Synthetic Neurobiology head Ed Boyden has received the 2019 Lennart Nilsson Award, an international award bestowed annually upon an individual in recognition of outstanding contributions within the realm of scientific photography, for his work with expansion microscopy.
Granted by the Lennart Nilsson Award Foundation, this recognition honors the legacy of Swedish photographer Lennart Nilsson, best known for his groundbreaking 1965 book, A Child is Born. The Foundation writes, "Ed Boyden has with expansion microscopy, much like Lennart Nilsson, made the invisible visible and, with an artistic view, highlighted the beauty in microscopy preparations, in particular images of the brain's three-dimensional structure. His microscope images have, through their detail and beauty, provided a deeper understanding of the complexity of the brain for both laymen and experts.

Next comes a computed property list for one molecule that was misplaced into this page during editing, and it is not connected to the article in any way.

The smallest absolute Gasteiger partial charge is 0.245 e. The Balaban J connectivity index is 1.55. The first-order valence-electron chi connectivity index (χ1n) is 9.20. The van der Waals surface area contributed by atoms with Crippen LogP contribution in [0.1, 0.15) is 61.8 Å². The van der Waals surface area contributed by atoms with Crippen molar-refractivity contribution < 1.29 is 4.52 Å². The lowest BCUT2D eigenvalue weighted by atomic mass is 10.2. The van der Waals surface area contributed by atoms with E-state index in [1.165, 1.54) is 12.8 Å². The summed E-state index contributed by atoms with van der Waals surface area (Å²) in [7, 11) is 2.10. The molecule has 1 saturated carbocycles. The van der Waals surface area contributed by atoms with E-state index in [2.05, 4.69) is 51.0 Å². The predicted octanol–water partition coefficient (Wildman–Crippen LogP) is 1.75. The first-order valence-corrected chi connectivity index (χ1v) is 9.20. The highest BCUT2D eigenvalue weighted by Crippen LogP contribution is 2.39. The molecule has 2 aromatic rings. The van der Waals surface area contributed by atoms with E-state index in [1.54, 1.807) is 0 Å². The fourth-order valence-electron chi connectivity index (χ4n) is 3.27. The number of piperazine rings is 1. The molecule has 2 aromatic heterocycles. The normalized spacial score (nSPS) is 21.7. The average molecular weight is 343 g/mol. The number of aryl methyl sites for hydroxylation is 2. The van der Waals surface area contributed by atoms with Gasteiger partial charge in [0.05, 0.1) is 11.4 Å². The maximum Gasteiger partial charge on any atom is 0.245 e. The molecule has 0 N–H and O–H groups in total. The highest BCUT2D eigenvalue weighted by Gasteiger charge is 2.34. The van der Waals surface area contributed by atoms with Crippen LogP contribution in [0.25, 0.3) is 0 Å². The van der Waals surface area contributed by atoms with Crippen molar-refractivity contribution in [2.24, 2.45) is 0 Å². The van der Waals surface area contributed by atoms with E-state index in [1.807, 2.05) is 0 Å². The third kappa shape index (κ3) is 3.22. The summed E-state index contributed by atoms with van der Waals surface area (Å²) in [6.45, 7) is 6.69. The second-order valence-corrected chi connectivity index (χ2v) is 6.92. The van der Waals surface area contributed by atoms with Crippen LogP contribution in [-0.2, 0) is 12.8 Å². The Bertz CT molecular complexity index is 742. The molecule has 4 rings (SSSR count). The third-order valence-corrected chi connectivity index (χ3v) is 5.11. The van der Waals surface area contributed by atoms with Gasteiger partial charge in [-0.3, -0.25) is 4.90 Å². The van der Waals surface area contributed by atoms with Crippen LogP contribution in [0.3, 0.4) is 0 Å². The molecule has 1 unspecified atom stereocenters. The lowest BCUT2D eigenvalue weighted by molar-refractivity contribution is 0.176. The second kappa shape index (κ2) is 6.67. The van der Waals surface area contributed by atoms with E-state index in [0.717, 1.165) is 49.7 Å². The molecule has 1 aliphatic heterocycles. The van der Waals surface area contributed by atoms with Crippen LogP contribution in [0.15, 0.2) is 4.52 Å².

Image above: a rendering of part of a large scale, 3-D, multicolor image of a piece of the mouse hippocampus. Neurons express differently colored fluorescent proteins through a technology called Brainbow, in which viruses deliver the genes that encode for different fluorescent proteins to different neurons. This brain was prepared using expansion microscopy.